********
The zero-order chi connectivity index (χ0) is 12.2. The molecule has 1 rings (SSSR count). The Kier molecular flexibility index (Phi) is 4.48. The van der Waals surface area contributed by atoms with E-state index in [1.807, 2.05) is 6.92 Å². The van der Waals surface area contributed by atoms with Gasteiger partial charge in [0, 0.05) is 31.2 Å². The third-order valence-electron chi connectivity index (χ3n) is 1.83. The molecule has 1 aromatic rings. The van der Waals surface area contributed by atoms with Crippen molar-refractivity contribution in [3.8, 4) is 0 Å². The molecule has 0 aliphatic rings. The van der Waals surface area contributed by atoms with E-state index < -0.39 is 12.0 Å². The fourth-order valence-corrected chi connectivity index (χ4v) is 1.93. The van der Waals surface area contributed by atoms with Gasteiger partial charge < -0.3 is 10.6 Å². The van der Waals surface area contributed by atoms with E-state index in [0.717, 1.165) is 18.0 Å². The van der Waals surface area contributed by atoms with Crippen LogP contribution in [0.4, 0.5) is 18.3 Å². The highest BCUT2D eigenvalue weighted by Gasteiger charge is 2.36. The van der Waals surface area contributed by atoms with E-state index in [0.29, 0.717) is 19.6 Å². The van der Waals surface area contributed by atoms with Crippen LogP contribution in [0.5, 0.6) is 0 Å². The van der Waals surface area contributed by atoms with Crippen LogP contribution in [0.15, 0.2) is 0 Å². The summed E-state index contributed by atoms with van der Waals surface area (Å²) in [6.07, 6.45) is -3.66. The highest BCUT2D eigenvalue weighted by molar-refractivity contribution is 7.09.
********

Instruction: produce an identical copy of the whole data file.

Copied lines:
The zero-order chi connectivity index (χ0) is 12.2. The molecule has 1 rings (SSSR count). The Kier molecular flexibility index (Phi) is 4.48. The van der Waals surface area contributed by atoms with E-state index in [1.807, 2.05) is 6.92 Å². The van der Waals surface area contributed by atoms with Gasteiger partial charge in [0, 0.05) is 31.2 Å². The third-order valence-electron chi connectivity index (χ3n) is 1.83. The molecule has 1 aromatic rings. The van der Waals surface area contributed by atoms with Crippen molar-refractivity contribution in [3.8, 4) is 0 Å². The molecule has 0 aliphatic rings. The van der Waals surface area contributed by atoms with E-state index < -0.39 is 12.0 Å². The fourth-order valence-corrected chi connectivity index (χ4v) is 1.93. The van der Waals surface area contributed by atoms with Gasteiger partial charge < -0.3 is 10.6 Å². The van der Waals surface area contributed by atoms with E-state index in [0.717, 1.165) is 18.0 Å². The van der Waals surface area contributed by atoms with Crippen LogP contribution in [0.4, 0.5) is 18.3 Å². The highest BCUT2D eigenvalue weighted by Gasteiger charge is 2.36. The van der Waals surface area contributed by atoms with E-state index in [0.29, 0.717) is 19.6 Å². The van der Waals surface area contributed by atoms with Crippen LogP contribution in [0.5, 0.6) is 0 Å². The van der Waals surface area contributed by atoms with Crippen LogP contribution in [0.15, 0.2) is 0 Å². The summed E-state index contributed by atoms with van der Waals surface area (Å²) in [6.07, 6.45) is -3.66. The highest BCUT2D eigenvalue weighted by molar-refractivity contribution is 7.09.